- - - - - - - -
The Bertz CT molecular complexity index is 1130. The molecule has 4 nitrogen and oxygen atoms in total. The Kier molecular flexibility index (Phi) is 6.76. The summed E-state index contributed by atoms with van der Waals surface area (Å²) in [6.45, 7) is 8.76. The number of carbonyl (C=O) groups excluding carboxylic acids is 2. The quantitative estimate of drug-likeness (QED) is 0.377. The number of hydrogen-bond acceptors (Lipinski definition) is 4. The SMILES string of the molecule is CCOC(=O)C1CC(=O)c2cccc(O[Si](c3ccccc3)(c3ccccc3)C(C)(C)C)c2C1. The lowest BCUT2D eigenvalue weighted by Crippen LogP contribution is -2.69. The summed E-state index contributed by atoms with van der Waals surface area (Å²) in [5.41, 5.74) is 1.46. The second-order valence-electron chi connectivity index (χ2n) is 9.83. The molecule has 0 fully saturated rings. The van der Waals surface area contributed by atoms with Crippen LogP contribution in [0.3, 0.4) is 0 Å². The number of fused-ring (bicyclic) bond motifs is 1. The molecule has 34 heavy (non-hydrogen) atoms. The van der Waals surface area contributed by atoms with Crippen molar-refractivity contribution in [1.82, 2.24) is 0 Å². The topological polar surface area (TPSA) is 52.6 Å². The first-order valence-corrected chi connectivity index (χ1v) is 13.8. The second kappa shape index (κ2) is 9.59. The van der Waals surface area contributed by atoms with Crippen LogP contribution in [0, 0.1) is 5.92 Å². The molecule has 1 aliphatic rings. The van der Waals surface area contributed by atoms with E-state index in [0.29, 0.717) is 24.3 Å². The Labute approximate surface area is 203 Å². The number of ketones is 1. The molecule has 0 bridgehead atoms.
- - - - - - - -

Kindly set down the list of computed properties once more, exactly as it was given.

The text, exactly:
The Bertz CT molecular complexity index is 1130. The molecule has 4 nitrogen and oxygen atoms in total. The Kier molecular flexibility index (Phi) is 6.76. The summed E-state index contributed by atoms with van der Waals surface area (Å²) in [6.45, 7) is 8.76. The number of carbonyl (C=O) groups excluding carboxylic acids is 2. The quantitative estimate of drug-likeness (QED) is 0.377. The number of hydrogen-bond acceptors (Lipinski definition) is 4. The SMILES string of the molecule is CCOC(=O)C1CC(=O)c2cccc(O[Si](c3ccccc3)(c3ccccc3)C(C)(C)C)c2C1. The lowest BCUT2D eigenvalue weighted by Crippen LogP contribution is -2.69. The summed E-state index contributed by atoms with van der Waals surface area (Å²) in [5.41, 5.74) is 1.46. The second-order valence-electron chi connectivity index (χ2n) is 9.83. The molecule has 0 fully saturated rings. The van der Waals surface area contributed by atoms with Crippen LogP contribution in [0.3, 0.4) is 0 Å². The number of fused-ring (bicyclic) bond motifs is 1. The molecule has 34 heavy (non-hydrogen) atoms. The van der Waals surface area contributed by atoms with Crippen molar-refractivity contribution in [1.82, 2.24) is 0 Å². The topological polar surface area (TPSA) is 52.6 Å². The first-order valence-corrected chi connectivity index (χ1v) is 13.8. The second kappa shape index (κ2) is 9.59. The van der Waals surface area contributed by atoms with Crippen LogP contribution in [0, 0.1) is 5.92 Å². The molecule has 1 aliphatic rings. The van der Waals surface area contributed by atoms with E-state index in [0.29, 0.717) is 24.3 Å². The Labute approximate surface area is 203 Å². The number of ketones is 1. The molecule has 0 bridgehead atoms.